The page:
Speed controls where the audio and video can be slower yet the audio quality will still be understandable and not distorted.

Battling short-term memory loss in vocabulary learning – basic theory is spaced repetition to transfer short-term memory into long-term memory. The wild card is CONTEXT. Words need to be given in context for complete assimilation.

Session 2 notes: Improving fluency and conversation skills – BILL COLLINS #90

Teaching different active listening techniques to improve the flow of a conversation. Also demonstrated the storytelling activity including the design of the story.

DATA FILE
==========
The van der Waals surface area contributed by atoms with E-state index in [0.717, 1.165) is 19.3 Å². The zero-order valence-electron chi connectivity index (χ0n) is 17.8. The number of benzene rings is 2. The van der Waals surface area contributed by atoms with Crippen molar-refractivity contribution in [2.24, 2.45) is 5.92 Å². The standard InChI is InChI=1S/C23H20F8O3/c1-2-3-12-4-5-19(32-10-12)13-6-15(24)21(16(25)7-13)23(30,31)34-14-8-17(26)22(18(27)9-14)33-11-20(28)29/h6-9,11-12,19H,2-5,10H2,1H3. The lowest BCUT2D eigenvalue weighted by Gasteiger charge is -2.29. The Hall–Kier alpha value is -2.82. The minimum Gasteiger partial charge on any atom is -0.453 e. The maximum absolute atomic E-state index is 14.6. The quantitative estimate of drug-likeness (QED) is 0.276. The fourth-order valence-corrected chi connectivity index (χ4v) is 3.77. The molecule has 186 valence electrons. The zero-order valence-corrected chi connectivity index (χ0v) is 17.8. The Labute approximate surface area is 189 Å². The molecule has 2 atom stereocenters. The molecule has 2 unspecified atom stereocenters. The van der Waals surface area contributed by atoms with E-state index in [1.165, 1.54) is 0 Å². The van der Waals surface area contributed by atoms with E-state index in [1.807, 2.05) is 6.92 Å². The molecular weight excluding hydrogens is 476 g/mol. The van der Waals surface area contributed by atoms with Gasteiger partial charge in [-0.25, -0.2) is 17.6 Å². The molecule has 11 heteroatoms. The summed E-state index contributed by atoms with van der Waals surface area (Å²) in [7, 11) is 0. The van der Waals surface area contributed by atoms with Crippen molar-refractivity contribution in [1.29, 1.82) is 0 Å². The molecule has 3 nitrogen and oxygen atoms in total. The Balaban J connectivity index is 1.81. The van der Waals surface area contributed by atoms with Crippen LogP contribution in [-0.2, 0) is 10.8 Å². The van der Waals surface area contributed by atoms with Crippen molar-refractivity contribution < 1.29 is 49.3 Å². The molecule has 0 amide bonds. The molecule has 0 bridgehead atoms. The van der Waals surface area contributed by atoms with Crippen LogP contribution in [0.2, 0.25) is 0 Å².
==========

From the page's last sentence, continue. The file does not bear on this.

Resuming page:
Session 1 notes: Four letter words – JOSH WILSON #84

Developing an iPhone game for LL. Puzzle game – change one letter at a time to get to a different word. Do it in the fewest number of steps. Using the most frequent 4-letter words in English.

Classic mode and Arcade mode – Classic mode stepping from one word to another word one letter at a time.

Linguamation – games for language learning. Started 2 years ago. Pattern recognition is the key in linking games to learning. Video games are built to be learned.

Gamification – taking design from video games and placing them into real life activities.

English Central – Watch a video, record your voice, get feedback. You have points and ranks and achievement.

Games provide:
low-pressure environment
total engagement
authentic language use
feedback – instant in most cases
drilling (grinding – repetitive activity in a video game)

COCOS2D and Particle Designer – costs were about 17,000 dollars.